One of the tenets of the inbound marketing movement is that using content to attract qualified leads is the most cost-efficient marketing system around.
But with the inbound marketing movement now approaching 15 years, I am seeing certain trends among companies who have been in this awhile that show that inbound marketing costs may go up, not down, over time.
When you think about it, it makes perfect sense. Let’s unpack this economic truth today.
More friction, more cost
The fundamental idea behind “inbound marketing” is that creating helpful content on your website attracts customers auto-magically as they find you through channels like blogs, search engines, and social media. At least in theory, the cost of this type of marketing is supposed to be very low compared to traditional “outbound marketing” of advertising and sales calls.
This model is running into a number of problems and is not the route to easy street many people have hyped over the years. I’ll discuss one of those problems today.
Let me introduce a simple chart that depicts what can happen to inbound marketing costs over time:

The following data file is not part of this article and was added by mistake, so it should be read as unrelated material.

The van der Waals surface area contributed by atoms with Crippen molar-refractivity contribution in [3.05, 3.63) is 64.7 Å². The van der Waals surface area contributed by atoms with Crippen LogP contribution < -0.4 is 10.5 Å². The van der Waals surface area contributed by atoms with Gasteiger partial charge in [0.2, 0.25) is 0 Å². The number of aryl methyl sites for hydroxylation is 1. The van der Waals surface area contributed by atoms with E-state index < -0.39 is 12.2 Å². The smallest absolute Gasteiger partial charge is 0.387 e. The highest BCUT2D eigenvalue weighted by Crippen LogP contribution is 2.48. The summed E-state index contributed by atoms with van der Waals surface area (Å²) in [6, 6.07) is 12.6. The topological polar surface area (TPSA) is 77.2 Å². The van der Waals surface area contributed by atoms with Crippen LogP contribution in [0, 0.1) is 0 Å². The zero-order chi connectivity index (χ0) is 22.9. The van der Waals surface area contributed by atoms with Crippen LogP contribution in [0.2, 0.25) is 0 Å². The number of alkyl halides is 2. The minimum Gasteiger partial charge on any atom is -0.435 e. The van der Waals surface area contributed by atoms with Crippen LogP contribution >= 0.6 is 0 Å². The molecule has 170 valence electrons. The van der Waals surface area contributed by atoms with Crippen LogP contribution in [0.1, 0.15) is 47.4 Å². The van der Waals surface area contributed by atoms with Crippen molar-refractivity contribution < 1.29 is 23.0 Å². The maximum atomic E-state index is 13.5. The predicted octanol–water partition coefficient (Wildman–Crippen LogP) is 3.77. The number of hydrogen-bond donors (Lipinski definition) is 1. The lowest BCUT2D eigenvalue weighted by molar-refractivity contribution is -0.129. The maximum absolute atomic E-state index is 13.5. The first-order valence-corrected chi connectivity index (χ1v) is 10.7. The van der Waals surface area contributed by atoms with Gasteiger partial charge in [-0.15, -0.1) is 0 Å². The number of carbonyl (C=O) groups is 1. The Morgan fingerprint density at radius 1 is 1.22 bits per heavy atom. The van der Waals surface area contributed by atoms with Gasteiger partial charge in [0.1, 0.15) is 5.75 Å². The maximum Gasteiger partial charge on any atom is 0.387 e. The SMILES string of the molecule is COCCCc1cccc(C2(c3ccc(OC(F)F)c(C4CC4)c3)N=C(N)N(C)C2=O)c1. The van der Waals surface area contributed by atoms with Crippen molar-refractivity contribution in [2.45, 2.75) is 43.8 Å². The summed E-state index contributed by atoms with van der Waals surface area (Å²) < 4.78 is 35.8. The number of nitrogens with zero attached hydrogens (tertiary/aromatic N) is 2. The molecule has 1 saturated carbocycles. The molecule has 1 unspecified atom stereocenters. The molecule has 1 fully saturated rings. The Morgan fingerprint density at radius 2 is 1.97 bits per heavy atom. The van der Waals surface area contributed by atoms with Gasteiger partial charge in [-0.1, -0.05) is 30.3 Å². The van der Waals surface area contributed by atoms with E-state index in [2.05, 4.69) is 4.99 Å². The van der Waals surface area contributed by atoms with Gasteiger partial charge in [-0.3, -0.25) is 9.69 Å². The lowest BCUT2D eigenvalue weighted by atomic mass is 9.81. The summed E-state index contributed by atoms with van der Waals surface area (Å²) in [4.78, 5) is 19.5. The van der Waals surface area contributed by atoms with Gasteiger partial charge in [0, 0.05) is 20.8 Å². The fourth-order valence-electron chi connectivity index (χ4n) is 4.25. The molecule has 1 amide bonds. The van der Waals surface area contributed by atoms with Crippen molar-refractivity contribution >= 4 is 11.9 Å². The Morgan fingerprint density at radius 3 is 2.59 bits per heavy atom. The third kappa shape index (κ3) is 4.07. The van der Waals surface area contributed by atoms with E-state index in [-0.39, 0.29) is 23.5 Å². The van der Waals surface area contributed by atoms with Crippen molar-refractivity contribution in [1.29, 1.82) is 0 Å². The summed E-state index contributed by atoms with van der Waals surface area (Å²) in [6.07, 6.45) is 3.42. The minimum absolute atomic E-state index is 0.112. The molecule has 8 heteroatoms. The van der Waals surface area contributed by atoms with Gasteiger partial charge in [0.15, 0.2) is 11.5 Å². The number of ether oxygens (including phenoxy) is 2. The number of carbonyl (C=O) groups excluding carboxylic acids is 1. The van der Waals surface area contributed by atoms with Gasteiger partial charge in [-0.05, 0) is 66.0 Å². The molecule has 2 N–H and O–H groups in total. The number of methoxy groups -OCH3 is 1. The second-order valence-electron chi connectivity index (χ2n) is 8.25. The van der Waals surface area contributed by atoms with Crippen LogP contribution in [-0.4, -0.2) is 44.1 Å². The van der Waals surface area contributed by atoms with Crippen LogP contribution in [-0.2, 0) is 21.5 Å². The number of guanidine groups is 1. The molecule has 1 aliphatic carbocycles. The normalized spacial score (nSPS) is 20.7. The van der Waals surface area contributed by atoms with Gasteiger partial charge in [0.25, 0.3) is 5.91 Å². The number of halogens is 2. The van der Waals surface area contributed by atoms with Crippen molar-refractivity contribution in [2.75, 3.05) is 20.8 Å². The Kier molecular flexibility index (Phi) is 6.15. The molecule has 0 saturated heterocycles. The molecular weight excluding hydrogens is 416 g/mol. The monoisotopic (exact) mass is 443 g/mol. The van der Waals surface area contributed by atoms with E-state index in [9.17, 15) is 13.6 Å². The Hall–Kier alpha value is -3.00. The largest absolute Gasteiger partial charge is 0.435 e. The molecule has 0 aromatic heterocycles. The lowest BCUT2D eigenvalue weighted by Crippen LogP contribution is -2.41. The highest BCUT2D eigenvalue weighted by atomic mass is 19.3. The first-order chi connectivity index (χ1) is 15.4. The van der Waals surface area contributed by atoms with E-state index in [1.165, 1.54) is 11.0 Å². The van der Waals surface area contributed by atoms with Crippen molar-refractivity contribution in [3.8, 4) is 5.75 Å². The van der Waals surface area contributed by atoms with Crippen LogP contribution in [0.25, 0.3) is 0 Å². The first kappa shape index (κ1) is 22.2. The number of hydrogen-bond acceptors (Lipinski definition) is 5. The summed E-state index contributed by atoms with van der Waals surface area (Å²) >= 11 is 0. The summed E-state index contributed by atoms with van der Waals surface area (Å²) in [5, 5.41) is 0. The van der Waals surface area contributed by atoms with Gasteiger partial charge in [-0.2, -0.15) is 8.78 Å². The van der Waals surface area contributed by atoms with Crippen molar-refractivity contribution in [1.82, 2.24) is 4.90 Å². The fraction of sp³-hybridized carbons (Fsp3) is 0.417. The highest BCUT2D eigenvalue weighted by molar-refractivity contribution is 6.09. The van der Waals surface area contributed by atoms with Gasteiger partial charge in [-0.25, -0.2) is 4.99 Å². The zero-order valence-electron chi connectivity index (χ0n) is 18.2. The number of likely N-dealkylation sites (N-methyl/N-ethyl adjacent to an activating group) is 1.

When you begin an inbound marketing program, simply creating content in an unsaturated niche will result in awareness that will bring in the “low-hanging fruit.” The sales “friction” is very low. These customers have been waiting for a company like you to come along with helpful content and now that they are aware of you, they’re eager to learn more.
As time goes on, those easy customers become harder and harder to find. In fact, as the leads dry up, inbound marketing requires ever-increasing investment in more content, better content, promotion expenses, and even sales calls.
Rising inbound marketing costs
The problem gets exponentially worse if additional friction is created by content competition in your niche (not addressed in the chart). Now, the cost of inbound marketing also goes up due to the need to…